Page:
A five-star hotel and others with two AA Rosettes are among hundreds of accommodations with poor food hygiene ratings, analysis has found.
A total of 652 hotels, guesthouses and B&Bs require improvement or “urgent improvement” under Food Standards Agency (FSA) regulations, according to the research.
The analysis conducted by Which? Travel looked at all hotels, guesthouses and B&Bs with a local authority rating of two or below on the five-point scale.
The five-star Royal Horseguards hotel in central London, which has two AA Rosettes, was given a hygiene rating of just two by the City of Westminster City Council in March 2016.
Birmingham’s Novotel, a four-star establishment, was identified to be serving “high-risk food…out of temperature control”, and was also rated a two.
The temperature of a food may “result in a risk to health where temperature control is critical to the safety of food,” guidance issued by the FSA reads.
Food poisoning can cause symptoms such as vomiting and diarrhoea, but in extreme cases can prove fatal.
A spokeswoman for the Royal Horseguards Hotel says the hotel took the findings from the investigation very seriously.
“A new senior management team immediately took action to improve standards to the level our staff and customers expect. We also commissioned NSF, a global leader in health and safety, to conduct additional inspections in July and November 2016,” she said.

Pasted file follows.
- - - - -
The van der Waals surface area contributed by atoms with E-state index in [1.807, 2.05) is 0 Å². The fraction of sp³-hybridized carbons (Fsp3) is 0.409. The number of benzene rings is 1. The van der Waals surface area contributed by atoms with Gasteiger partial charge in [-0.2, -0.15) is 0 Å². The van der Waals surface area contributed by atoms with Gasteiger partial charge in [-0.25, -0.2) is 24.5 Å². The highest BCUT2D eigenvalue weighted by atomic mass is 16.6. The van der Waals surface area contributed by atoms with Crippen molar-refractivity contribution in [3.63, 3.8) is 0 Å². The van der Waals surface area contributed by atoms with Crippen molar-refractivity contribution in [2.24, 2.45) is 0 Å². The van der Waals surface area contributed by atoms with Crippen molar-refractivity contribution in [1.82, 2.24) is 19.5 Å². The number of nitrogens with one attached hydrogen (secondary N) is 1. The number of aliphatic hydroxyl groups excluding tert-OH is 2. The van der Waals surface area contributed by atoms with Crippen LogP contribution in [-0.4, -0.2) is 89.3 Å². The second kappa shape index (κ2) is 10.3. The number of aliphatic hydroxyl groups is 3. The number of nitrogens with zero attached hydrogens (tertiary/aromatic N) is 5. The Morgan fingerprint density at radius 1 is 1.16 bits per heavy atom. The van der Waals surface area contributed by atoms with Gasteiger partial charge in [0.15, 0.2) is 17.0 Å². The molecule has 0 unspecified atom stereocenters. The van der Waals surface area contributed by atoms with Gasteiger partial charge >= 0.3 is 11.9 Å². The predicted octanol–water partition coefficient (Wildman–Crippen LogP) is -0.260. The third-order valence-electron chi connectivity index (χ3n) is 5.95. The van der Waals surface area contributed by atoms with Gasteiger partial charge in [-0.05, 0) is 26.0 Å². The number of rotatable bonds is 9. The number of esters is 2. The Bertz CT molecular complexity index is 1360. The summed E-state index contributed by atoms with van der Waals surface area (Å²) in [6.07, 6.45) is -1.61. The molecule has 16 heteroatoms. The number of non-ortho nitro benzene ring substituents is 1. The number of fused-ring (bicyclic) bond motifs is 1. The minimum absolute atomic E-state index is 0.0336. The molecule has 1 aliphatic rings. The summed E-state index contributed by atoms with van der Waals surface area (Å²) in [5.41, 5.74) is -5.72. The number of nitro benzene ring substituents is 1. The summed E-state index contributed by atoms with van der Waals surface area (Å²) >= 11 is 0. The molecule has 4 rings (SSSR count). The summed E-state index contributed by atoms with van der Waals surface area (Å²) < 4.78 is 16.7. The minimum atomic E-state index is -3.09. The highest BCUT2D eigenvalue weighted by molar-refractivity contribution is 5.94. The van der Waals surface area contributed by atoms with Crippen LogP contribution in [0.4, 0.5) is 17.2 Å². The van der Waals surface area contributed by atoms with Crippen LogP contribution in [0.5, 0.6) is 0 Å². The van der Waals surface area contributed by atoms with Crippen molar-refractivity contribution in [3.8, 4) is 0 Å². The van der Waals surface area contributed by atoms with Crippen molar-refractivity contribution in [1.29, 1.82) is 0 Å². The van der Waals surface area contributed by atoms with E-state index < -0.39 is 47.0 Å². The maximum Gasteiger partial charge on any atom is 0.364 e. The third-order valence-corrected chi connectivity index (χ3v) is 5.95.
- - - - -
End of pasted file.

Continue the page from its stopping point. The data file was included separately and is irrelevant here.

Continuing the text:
Reports from the independent inspections found significant improvements had been made, the spokeswoman added, claiming findings from an unscheduled visit which described the kitchen as “‘exceptionally clean and well-maintained”.
A spokesman for the Novotel Birmingham Centre hotel said: “We took immediate action to correct the issues raised from the inspection. We are currently in the process of applying for re-certification.”
Accommodation providers are not required to display food hygiene ratings under either the Food Hygiene Ratings Scheme (FHRS) in England or the Food Hygiene Information Scheme (FHIS) in Scotland.
Which? Travel editor Rory Boland said: “Around nine in 10 of us eat at least one meal in our overnight accommodation so it’s vital that hotels, B&Bs and guesthouses have high standards of food hygiene.
“We know that displaying the rating outside the premises encourages higher standards, which is why we support the FSA case for a compulsory display scheme for the whole of the UK.”
Source: The Guardian
Date Published: March 4, 2017
Author: Jonathan Brown